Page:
Did NSA Pay Security Firm $10M To Weaken Encryption?

Unlike some whistleblowers, Edward Snowden has decided to stagger the release of his NSA (National Security Agency) documents to ensure that Americans fully understand what the U.S. spy agency is doing. In September, Snowden revealed that the NSA had worked with security firm RSA in order to weaken the firm's encryption standards. Now, a new report shows that the NSA may have paid off RSA to do this.

Sources close to the matter have come out recently stating the RSA received $10 million from the NSA as part of a U.S. campaign to weaken encryption standards. In September, documents revealed that RSA was actually using the NSA's own algorithms in some of its services and by doing this, the firm guaranteed that the NSA would not have any trouble breaking through the encryption.

The Denial

Even though the Snowden documents and these most recent reports seem convincing, RSA has already jumped out into the media to deny any sort of secret deal with the NSA. "We have worked with the NSA, both as a vendor and an active member of the security community. We have never kept this relationship a secret and in fact have openly publicized it. Our explicit goal has always been to strengthen commercial and government security," RSA said in response to these reports.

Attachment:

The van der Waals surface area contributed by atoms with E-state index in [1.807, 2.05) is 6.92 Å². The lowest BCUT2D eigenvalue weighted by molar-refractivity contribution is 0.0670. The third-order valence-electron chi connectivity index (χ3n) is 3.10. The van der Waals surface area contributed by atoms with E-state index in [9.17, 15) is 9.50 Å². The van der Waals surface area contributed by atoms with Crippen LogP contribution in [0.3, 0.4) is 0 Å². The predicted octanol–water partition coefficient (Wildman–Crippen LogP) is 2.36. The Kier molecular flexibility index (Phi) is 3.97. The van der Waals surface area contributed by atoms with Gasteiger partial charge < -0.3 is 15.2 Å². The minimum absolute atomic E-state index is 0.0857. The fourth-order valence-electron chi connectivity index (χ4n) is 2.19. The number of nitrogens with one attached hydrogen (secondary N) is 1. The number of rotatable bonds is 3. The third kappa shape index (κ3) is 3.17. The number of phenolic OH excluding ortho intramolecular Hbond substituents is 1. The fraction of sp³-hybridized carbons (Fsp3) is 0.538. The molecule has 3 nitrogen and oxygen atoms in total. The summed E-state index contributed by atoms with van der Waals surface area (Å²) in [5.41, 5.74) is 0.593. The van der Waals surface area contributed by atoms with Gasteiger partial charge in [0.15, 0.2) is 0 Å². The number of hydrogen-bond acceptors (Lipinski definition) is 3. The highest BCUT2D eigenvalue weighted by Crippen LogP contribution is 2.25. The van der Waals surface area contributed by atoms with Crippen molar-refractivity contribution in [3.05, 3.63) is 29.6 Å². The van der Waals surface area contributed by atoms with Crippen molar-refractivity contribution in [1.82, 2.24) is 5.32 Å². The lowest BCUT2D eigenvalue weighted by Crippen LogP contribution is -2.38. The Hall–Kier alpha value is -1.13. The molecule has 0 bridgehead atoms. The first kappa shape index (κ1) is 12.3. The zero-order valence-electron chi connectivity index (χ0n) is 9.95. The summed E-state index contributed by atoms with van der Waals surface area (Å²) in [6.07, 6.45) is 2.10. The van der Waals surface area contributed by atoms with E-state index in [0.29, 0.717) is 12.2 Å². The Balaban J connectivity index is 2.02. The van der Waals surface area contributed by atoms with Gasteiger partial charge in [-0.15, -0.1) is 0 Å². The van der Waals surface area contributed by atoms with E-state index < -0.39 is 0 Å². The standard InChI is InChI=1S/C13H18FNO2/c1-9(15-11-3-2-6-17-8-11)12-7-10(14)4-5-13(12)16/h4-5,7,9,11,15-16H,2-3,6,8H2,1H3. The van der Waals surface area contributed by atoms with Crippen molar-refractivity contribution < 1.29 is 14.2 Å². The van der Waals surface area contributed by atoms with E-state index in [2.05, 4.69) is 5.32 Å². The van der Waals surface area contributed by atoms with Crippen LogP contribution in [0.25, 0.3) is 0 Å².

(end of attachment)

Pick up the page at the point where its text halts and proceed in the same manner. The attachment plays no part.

If RSA did receive the $10 million from the NSA, the firm would have been operating in a way that is completely different from the way that it operated in the 1990s. Nearly two decades ago, RSA actually led a fight against the NSA, which was trying to implement a system to allow the agency to decrypt phone conversations with ease.

Although it may have been pro-privacy in the 1990s, these reports suggest that once the early 2000s came along, a lot changed within the company. The...

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